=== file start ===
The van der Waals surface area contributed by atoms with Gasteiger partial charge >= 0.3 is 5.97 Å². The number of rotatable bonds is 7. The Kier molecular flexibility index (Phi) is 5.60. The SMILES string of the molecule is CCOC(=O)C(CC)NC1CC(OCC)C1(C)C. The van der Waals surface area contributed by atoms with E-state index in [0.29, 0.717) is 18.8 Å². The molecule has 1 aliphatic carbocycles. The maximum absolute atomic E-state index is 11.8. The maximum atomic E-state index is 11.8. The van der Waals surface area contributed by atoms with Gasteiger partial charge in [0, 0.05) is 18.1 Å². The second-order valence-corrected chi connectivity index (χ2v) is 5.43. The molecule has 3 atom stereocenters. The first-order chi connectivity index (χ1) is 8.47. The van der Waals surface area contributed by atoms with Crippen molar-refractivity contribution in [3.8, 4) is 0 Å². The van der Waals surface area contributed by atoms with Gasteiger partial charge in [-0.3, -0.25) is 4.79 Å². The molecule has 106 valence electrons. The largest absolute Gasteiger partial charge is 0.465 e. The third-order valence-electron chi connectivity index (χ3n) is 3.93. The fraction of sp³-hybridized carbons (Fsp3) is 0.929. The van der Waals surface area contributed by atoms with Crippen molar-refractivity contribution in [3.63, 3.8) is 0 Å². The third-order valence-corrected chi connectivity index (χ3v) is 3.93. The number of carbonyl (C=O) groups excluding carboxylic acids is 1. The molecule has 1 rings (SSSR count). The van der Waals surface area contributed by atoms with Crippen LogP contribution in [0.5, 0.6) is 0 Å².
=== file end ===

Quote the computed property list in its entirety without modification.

The van der Waals surface area contributed by atoms with Gasteiger partial charge >= 0.3 is 5.97 Å². The number of rotatable bonds is 7. The Kier molecular flexibility index (Phi) is 5.60. The SMILES string of the molecule is CCOC(=O)C(CC)NC1CC(OCC)C1(C)C. The van der Waals surface area contributed by atoms with E-state index in [0.29, 0.717) is 18.8 Å². The molecule has 1 aliphatic carbocycles. The maximum absolute atomic E-state index is 11.8. The maximum atomic E-state index is 11.8. The van der Waals surface area contributed by atoms with Gasteiger partial charge in [0, 0.05) is 18.1 Å². The second-order valence-corrected chi connectivity index (χ2v) is 5.43. The molecule has 3 atom stereocenters. The first-order chi connectivity index (χ1) is 8.47. The van der Waals surface area contributed by atoms with Crippen molar-refractivity contribution in [3.8, 4) is 0 Å². The van der Waals surface area contributed by atoms with Gasteiger partial charge in [-0.3, -0.25) is 4.79 Å². The molecule has 106 valence electrons. The largest absolute Gasteiger partial charge is 0.465 e. The third-order valence-electron chi connectivity index (χ3n) is 3.93. The fraction of sp³-hybridized carbons (Fsp3) is 0.929. The van der Waals surface area contributed by atoms with Crippen molar-refractivity contribution in [3.63, 3.8) is 0 Å². The third-order valence-corrected chi connectivity index (χ3v) is 3.93. The number of carbonyl (C=O) groups excluding carboxylic acids is 1. The molecule has 1 rings (SSSR count). The van der Waals surface area contributed by atoms with Crippen LogP contribution in [0.5, 0.6) is 0 Å².